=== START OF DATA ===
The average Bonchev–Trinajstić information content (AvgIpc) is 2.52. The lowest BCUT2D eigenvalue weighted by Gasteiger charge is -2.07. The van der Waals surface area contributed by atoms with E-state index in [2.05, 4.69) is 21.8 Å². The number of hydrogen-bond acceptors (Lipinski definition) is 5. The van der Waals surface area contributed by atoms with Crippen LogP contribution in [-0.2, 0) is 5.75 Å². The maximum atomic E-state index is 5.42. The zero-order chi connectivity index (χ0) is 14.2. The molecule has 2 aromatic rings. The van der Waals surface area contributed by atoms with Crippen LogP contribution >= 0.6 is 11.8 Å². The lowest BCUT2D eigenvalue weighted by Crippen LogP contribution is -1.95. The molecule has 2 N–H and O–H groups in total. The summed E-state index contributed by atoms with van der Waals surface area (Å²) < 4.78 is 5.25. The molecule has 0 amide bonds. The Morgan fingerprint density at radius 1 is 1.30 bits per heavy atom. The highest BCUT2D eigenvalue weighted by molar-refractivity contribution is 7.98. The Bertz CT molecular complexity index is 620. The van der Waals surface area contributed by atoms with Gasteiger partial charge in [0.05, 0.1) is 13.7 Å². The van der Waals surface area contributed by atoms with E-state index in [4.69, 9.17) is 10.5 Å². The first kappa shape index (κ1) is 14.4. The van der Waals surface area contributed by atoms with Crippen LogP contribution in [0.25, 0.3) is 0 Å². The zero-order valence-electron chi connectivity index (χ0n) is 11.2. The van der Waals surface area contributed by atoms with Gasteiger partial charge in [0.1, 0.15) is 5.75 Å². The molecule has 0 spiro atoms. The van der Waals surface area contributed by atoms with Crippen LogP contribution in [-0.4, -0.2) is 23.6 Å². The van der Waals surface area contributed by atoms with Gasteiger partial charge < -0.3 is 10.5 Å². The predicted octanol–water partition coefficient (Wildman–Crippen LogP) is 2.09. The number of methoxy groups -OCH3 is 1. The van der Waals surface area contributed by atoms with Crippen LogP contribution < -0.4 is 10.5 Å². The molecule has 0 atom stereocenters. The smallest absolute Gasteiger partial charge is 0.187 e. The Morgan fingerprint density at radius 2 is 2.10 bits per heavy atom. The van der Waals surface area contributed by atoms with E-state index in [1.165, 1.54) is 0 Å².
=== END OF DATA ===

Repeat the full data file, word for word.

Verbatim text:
The average Bonchev–Trinajstić information content (AvgIpc) is 2.52. The lowest BCUT2D eigenvalue weighted by Gasteiger charge is -2.07. The van der Waals surface area contributed by atoms with E-state index in [2.05, 4.69) is 21.8 Å². The number of hydrogen-bond acceptors (Lipinski definition) is 5. The van der Waals surface area contributed by atoms with Crippen LogP contribution in [-0.2, 0) is 5.75 Å². The maximum atomic E-state index is 5.42. The zero-order chi connectivity index (χ0) is 14.2. The molecule has 2 aromatic rings. The van der Waals surface area contributed by atoms with Crippen LogP contribution >= 0.6 is 11.8 Å². The lowest BCUT2D eigenvalue weighted by Crippen LogP contribution is -1.95. The molecule has 2 N–H and O–H groups in total. The summed E-state index contributed by atoms with van der Waals surface area (Å²) < 4.78 is 5.25. The molecule has 0 amide bonds. The Morgan fingerprint density at radius 1 is 1.30 bits per heavy atom. The highest BCUT2D eigenvalue weighted by molar-refractivity contribution is 7.98. The Bertz CT molecular complexity index is 620. The van der Waals surface area contributed by atoms with Gasteiger partial charge in [0.05, 0.1) is 13.7 Å². The van der Waals surface area contributed by atoms with E-state index in [4.69, 9.17) is 10.5 Å². The first kappa shape index (κ1) is 14.4. The van der Waals surface area contributed by atoms with Crippen LogP contribution in [0.25, 0.3) is 0 Å². The zero-order valence-electron chi connectivity index (χ0n) is 11.2. The van der Waals surface area contributed by atoms with Gasteiger partial charge in [0.1, 0.15) is 5.75 Å². The molecule has 0 spiro atoms. The van der Waals surface area contributed by atoms with Crippen LogP contribution in [-0.4, -0.2) is 23.6 Å². The van der Waals surface area contributed by atoms with Gasteiger partial charge < -0.3 is 10.5 Å². The predicted octanol–water partition coefficient (Wildman–Crippen LogP) is 2.09. The number of methoxy groups -OCH3 is 1. The van der Waals surface area contributed by atoms with Crippen LogP contribution < -0.4 is 10.5 Å². The molecule has 0 atom stereocenters. The smallest absolute Gasteiger partial charge is 0.187 e. The Morgan fingerprint density at radius 2 is 2.10 bits per heavy atom. The van der Waals surface area contributed by atoms with E-state index in [1.165, 1.54) is 0 Å².